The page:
Ashley Madison Hack: Hackers Threaten To Expose Personal Information Of Infidelity Website Users
Ashley Madison is now offering to delete client profiles for free following a massive hack of the cheating site that threatened to expose anonymous users.
Ashley Madison Hack
On Sunday, a group identified as the Impact Team, announced they had hacked Ashley Madison, a website for adulterers – their tag line is “Life is Short. Have an Affair” – and collected all their customer information. According to their statement, the Impact Team had been running their hack for years: “We have hacked them completely, taking over their entire office and production domains and thousands of systems and over the past few years have taken all customer information databases, complete source code repositories, financial records, documentation and emails, as we prove here,” wrote the Impact Team.
The Impact Team threatened to release customers’ personal information “including profiles with all the customers’ secret sexual fantasies and matching credit card transactions, real names and addresses, and employee documents and emails” if Avid Life Media, the company that owns Ashley Madison, did not take down Ashley Madison and another dating site, Established Men. Ashley Madison boasts over 37 million users.
In their statement, the group warned Ashley Madison customers that the “Full Delete” option, which promises to erase all digital traces of a user’s account for $19, is “a complete lie.” In other words, the hackers have the information relating to deleted accounts and are not afraid to share it with the world. Should Ashley Madison and Established Men remain active, Impact Team has sworn to release all data accumulated from the hack, an action they believe will inspire former users who paid for the Full Delete option to sue Avid Life Media for fraud.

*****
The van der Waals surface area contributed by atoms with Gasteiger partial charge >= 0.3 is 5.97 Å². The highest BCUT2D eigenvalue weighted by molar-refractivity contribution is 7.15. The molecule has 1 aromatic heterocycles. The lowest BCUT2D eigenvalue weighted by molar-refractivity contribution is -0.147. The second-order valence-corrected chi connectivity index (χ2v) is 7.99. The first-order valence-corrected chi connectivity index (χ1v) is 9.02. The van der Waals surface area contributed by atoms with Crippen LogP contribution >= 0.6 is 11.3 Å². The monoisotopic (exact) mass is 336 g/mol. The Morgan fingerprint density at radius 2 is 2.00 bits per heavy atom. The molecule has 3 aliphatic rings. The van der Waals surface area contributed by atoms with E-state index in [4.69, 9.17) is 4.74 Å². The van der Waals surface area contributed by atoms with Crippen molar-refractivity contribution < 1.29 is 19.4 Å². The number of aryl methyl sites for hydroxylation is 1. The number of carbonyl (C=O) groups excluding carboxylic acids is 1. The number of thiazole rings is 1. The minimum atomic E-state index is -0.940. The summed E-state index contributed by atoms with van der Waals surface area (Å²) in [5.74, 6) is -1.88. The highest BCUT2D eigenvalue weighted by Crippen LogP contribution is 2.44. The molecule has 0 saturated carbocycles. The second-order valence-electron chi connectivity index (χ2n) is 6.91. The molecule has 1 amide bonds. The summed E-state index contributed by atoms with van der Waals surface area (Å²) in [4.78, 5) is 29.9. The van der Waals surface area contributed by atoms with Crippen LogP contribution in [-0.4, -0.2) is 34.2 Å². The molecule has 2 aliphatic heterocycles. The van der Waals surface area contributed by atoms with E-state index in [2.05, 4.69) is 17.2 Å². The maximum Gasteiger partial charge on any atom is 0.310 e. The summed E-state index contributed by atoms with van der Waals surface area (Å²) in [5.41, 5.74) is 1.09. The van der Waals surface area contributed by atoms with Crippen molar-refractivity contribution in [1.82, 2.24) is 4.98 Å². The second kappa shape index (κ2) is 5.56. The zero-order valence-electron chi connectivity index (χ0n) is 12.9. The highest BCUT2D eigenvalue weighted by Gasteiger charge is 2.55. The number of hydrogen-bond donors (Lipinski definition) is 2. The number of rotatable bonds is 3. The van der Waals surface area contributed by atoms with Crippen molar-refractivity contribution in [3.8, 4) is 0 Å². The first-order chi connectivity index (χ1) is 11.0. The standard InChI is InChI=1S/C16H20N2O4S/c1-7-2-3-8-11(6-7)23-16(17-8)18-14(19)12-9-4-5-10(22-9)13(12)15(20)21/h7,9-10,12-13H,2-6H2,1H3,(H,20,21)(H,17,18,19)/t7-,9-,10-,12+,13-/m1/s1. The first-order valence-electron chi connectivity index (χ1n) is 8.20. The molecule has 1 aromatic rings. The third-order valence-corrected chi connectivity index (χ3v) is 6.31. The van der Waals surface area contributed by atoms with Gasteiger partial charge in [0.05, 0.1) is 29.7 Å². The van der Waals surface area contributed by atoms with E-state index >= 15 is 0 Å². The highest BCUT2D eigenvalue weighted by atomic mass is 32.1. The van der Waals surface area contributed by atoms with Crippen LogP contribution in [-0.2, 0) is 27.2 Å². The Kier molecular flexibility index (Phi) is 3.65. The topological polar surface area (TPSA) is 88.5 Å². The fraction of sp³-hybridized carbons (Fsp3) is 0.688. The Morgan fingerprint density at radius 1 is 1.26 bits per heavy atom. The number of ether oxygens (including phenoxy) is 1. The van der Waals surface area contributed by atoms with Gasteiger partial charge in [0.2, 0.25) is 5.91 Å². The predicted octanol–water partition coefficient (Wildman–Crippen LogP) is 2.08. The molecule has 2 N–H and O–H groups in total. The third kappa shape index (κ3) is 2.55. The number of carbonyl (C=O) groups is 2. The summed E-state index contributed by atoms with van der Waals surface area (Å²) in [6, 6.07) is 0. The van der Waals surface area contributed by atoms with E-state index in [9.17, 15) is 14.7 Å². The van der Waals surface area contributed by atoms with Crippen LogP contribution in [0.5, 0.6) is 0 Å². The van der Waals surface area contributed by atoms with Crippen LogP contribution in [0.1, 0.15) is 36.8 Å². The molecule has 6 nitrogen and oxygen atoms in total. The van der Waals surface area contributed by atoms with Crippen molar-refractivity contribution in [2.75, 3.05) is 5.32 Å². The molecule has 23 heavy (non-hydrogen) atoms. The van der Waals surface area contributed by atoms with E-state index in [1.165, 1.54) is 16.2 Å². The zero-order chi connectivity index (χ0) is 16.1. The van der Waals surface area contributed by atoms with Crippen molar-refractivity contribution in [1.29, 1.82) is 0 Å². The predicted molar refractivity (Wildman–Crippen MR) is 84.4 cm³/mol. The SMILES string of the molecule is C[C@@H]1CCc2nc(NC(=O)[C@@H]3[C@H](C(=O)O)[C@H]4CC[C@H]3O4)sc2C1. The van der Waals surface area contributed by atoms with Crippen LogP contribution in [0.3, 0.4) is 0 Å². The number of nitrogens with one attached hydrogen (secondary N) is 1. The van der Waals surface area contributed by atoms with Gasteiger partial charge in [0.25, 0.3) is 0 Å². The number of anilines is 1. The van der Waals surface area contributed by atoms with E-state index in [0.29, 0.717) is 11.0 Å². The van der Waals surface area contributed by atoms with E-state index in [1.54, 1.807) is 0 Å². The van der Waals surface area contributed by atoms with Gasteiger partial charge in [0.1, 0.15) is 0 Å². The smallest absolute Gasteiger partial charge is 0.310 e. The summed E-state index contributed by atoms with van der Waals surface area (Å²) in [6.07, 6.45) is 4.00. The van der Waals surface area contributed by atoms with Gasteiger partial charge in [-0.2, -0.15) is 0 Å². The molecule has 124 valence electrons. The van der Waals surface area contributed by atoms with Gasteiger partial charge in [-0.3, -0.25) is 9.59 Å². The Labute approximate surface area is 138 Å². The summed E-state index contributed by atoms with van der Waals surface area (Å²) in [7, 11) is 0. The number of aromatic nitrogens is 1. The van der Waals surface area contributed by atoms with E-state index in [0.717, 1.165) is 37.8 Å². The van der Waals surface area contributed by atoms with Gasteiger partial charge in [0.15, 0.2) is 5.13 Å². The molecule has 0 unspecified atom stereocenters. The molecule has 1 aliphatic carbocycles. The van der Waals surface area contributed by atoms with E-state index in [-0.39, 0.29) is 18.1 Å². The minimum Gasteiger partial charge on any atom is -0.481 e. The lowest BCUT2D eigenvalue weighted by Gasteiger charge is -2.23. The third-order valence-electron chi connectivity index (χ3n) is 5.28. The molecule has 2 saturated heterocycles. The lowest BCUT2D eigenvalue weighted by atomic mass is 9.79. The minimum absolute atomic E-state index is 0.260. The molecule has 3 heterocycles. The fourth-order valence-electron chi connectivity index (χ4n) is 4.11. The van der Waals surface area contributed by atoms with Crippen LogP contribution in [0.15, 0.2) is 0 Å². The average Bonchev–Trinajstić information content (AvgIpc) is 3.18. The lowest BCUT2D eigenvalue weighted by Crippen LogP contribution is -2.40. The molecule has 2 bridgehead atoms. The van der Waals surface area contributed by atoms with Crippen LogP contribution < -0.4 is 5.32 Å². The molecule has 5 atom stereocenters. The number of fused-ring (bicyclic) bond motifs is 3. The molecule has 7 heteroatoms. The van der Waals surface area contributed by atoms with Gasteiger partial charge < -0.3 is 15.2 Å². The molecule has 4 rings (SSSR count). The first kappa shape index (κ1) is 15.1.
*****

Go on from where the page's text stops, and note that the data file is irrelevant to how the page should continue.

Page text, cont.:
“Avid Life Media will be liable for fraud and extreme personal and professional harm from millions of their users unless Ashley Madison and Established Men are permanently placed offline immediately,” reads the letter.
Ashley Madison Makes Full Delete Free For Members
Following the public threat, Ashley Madison responded, desperately trying to assure users that they had contacted IT support and had secured their site. “We apologize for this unprovoked and criminal intrusion into our customers’ information. We have always had the confidentiality of our customers’ information foremost in our minds, and have had stringent security measures in place, including working with leading IT vendors from around the world,” they said in an official statement.
Ashley Madison added that they are currently working with law enforcement, who are investigating the hack, and defended themselves against the accusation that the Full Delete was a fraud, writing, “Contrary to current media reports, and based on accusations posted online by a cyber criminal, the ‘paid-delete’ option offered by AshleyMadison.com does in fact remove all information related to a member’s profile and communications activity. The process involves a hard-deleting of a requesting user’s profile, including the removal of posted pictures and all messages sent to other system users’ email boxes.”
In light of the hack, Ashley Madison has offered their customers one comfort: the Full Delete option is now being offered for free – “As our customers’ privacy is of the utmost concern to us, we are now offering our full-delete option free to any member, in light of today’s news.”
Ashley Madison CEO Says Hack Was Inside Job
As Ashley Madison continues to work hard to erase any hacked information published online, the site’s CEO and Founder Noel Biderman revealed on Monday that he believes the hack was an inside job, and hinted that the first data dump was a sign that they were getting close to finding the hacker responsible. “We’re on the doorstep of [confirming] who we believe is the culprit, and unfortunately that may have triggered this mass publication. I’ve got their profile right in front of me, all their work credentials. It was definitely a person here that was not an employee but certainly had touched our technical services,” Biderman revealed.
While the hack is serious, many on the Internet are having fun seeing the irony in a cheating site being hacked.
— Eric Drozd (@EricDrozd) July 21, 2015
— Chris Edwards (@_ChrisEdwards_) July 21, 2015